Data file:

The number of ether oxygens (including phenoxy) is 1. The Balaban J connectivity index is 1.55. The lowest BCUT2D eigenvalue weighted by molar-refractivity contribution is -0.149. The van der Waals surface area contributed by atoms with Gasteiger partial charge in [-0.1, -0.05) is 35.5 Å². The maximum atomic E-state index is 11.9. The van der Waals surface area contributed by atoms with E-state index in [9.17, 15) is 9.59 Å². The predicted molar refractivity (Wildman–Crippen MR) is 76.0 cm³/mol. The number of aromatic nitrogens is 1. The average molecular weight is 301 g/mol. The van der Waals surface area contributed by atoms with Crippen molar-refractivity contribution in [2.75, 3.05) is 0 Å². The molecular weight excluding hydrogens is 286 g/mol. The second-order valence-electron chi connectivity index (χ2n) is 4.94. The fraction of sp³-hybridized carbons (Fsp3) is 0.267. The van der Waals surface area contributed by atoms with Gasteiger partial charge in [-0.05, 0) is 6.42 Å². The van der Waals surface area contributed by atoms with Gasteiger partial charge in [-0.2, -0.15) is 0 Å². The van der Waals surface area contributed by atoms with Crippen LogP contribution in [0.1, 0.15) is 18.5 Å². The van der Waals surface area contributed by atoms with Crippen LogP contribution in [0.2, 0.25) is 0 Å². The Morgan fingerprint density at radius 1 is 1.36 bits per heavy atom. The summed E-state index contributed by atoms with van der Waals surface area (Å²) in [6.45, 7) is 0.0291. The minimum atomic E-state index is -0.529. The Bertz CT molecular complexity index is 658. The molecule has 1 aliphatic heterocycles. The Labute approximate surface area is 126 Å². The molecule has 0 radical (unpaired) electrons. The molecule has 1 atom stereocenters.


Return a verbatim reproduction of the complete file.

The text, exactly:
The number of ether oxygens (including phenoxy) is 1. The Balaban J connectivity index is 1.55. The lowest BCUT2D eigenvalue weighted by molar-refractivity contribution is -0.149. The van der Waals surface area contributed by atoms with Gasteiger partial charge in [-0.1, -0.05) is 35.5 Å². The maximum atomic E-state index is 11.9. The van der Waals surface area contributed by atoms with E-state index in [9.17, 15) is 9.59 Å². The predicted molar refractivity (Wildman–Crippen MR) is 76.0 cm³/mol. The number of aromatic nitrogens is 1. The average molecular weight is 301 g/mol. The van der Waals surface area contributed by atoms with Crippen molar-refractivity contribution in [2.75, 3.05) is 0 Å². The molecular weight excluding hydrogens is 286 g/mol. The second-order valence-electron chi connectivity index (χ2n) is 4.94. The fraction of sp³-hybridized carbons (Fsp3) is 0.267. The van der Waals surface area contributed by atoms with Gasteiger partial charge in [-0.05, 0) is 6.42 Å². The van der Waals surface area contributed by atoms with Gasteiger partial charge in [-0.2, -0.15) is 0 Å². The van der Waals surface area contributed by atoms with Crippen LogP contribution in [0.1, 0.15) is 18.5 Å². The van der Waals surface area contributed by atoms with Crippen LogP contribution in [0.2, 0.25) is 0 Å². The Morgan fingerprint density at radius 1 is 1.36 bits per heavy atom. The summed E-state index contributed by atoms with van der Waals surface area (Å²) in [6.45, 7) is 0.0291. The minimum atomic E-state index is -0.529. The Bertz CT molecular complexity index is 658. The molecule has 1 aliphatic heterocycles. The Labute approximate surface area is 126 Å². The molecule has 0 radical (unpaired) electrons. The molecule has 1 atom stereocenters.